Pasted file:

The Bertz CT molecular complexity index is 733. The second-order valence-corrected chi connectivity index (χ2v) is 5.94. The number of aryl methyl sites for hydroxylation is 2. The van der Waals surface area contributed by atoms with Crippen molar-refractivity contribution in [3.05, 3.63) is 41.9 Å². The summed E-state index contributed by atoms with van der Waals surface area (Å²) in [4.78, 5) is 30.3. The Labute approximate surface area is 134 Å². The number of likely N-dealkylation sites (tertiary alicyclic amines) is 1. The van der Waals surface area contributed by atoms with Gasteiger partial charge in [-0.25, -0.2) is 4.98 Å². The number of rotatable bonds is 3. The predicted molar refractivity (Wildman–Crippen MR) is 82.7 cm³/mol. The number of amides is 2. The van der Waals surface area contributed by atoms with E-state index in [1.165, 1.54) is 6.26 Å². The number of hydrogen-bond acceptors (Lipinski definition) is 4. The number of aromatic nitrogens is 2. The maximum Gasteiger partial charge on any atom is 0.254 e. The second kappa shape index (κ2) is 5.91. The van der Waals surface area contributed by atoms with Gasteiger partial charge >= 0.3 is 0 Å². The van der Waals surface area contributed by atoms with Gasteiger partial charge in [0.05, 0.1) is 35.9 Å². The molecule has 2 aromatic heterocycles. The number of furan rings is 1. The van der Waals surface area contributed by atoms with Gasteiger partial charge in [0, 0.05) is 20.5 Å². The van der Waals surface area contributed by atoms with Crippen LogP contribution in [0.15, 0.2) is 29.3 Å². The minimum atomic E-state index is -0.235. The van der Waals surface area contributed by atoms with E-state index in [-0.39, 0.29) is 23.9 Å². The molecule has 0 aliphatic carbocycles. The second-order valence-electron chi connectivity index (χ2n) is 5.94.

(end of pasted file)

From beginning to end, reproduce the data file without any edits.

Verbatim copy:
The Bertz CT molecular complexity index is 733. The second-order valence-corrected chi connectivity index (χ2v) is 5.94. The number of aryl methyl sites for hydroxylation is 2. The van der Waals surface area contributed by atoms with Crippen molar-refractivity contribution in [3.05, 3.63) is 41.9 Å². The summed E-state index contributed by atoms with van der Waals surface area (Å²) in [4.78, 5) is 30.3. The Labute approximate surface area is 134 Å². The number of likely N-dealkylation sites (tertiary alicyclic amines) is 1. The van der Waals surface area contributed by atoms with Gasteiger partial charge in [-0.25, -0.2) is 4.98 Å². The number of rotatable bonds is 3. The predicted molar refractivity (Wildman–Crippen MR) is 82.7 cm³/mol. The number of amides is 2. The van der Waals surface area contributed by atoms with E-state index in [1.165, 1.54) is 6.26 Å². The number of hydrogen-bond acceptors (Lipinski definition) is 4. The number of aromatic nitrogens is 2. The maximum Gasteiger partial charge on any atom is 0.254 e. The second kappa shape index (κ2) is 5.91. The van der Waals surface area contributed by atoms with Gasteiger partial charge >= 0.3 is 0 Å². The van der Waals surface area contributed by atoms with Gasteiger partial charge in [0.05, 0.1) is 35.9 Å². The molecule has 2 aromatic heterocycles. The number of furan rings is 1. The van der Waals surface area contributed by atoms with Gasteiger partial charge in [0, 0.05) is 20.5 Å². The van der Waals surface area contributed by atoms with Crippen LogP contribution in [0.15, 0.2) is 29.3 Å². The minimum atomic E-state index is -0.235. The van der Waals surface area contributed by atoms with E-state index in [-0.39, 0.29) is 23.9 Å². The molecule has 0 aliphatic carbocycles. The second-order valence-electron chi connectivity index (χ2n) is 5.94.